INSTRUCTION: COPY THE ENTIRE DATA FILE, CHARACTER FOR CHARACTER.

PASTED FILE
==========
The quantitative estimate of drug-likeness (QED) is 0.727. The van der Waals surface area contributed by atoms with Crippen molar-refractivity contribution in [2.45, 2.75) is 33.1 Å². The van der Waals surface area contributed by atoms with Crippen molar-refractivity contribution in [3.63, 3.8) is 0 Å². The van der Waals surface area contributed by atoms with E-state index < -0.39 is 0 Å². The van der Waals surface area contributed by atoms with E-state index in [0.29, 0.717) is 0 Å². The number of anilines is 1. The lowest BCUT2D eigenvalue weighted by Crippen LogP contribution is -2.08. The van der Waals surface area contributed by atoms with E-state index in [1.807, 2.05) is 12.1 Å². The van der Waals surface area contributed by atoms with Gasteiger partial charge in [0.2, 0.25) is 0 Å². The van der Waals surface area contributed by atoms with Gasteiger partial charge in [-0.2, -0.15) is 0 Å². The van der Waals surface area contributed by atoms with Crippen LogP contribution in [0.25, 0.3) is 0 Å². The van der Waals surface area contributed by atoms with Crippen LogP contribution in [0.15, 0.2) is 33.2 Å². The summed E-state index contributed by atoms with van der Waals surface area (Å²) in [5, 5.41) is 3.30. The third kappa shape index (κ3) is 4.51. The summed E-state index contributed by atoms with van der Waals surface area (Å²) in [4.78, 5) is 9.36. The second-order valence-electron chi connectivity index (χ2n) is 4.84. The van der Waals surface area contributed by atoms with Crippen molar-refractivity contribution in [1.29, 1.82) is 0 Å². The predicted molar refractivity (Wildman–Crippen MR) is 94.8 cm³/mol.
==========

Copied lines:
The quantitative estimate of drug-likeness (QED) is 0.727. The van der Waals surface area contributed by atoms with Crippen molar-refractivity contribution in [2.45, 2.75) is 33.1 Å². The van der Waals surface area contributed by atoms with Crippen molar-refractivity contribution in [3.63, 3.8) is 0 Å². The van der Waals surface area contributed by atoms with E-state index < -0.39 is 0 Å². The van der Waals surface area contributed by atoms with E-state index in [0.29, 0.717) is 0 Å². The number of anilines is 1. The lowest BCUT2D eigenvalue weighted by Crippen LogP contribution is -2.08. The van der Waals surface area contributed by atoms with E-state index in [1.807, 2.05) is 12.1 Å². The van der Waals surface area contributed by atoms with Gasteiger partial charge in [0.2, 0.25) is 0 Å². The van der Waals surface area contributed by atoms with Gasteiger partial charge in [-0.2, -0.15) is 0 Å². The van der Waals surface area contributed by atoms with Crippen LogP contribution in [0.25, 0.3) is 0 Å². The van der Waals surface area contributed by atoms with Crippen LogP contribution in [0.15, 0.2) is 33.2 Å². The summed E-state index contributed by atoms with van der Waals surface area (Å²) in [5, 5.41) is 3.30. The third kappa shape index (κ3) is 4.51. The summed E-state index contributed by atoms with van der Waals surface area (Å²) in [4.78, 5) is 9.36. The second-order valence-electron chi connectivity index (χ2n) is 4.84. The van der Waals surface area contributed by atoms with Crippen molar-refractivity contribution in [1.29, 1.82) is 0 Å². The predicted molar refractivity (Wildman–Crippen MR) is 94.8 cm³/mol.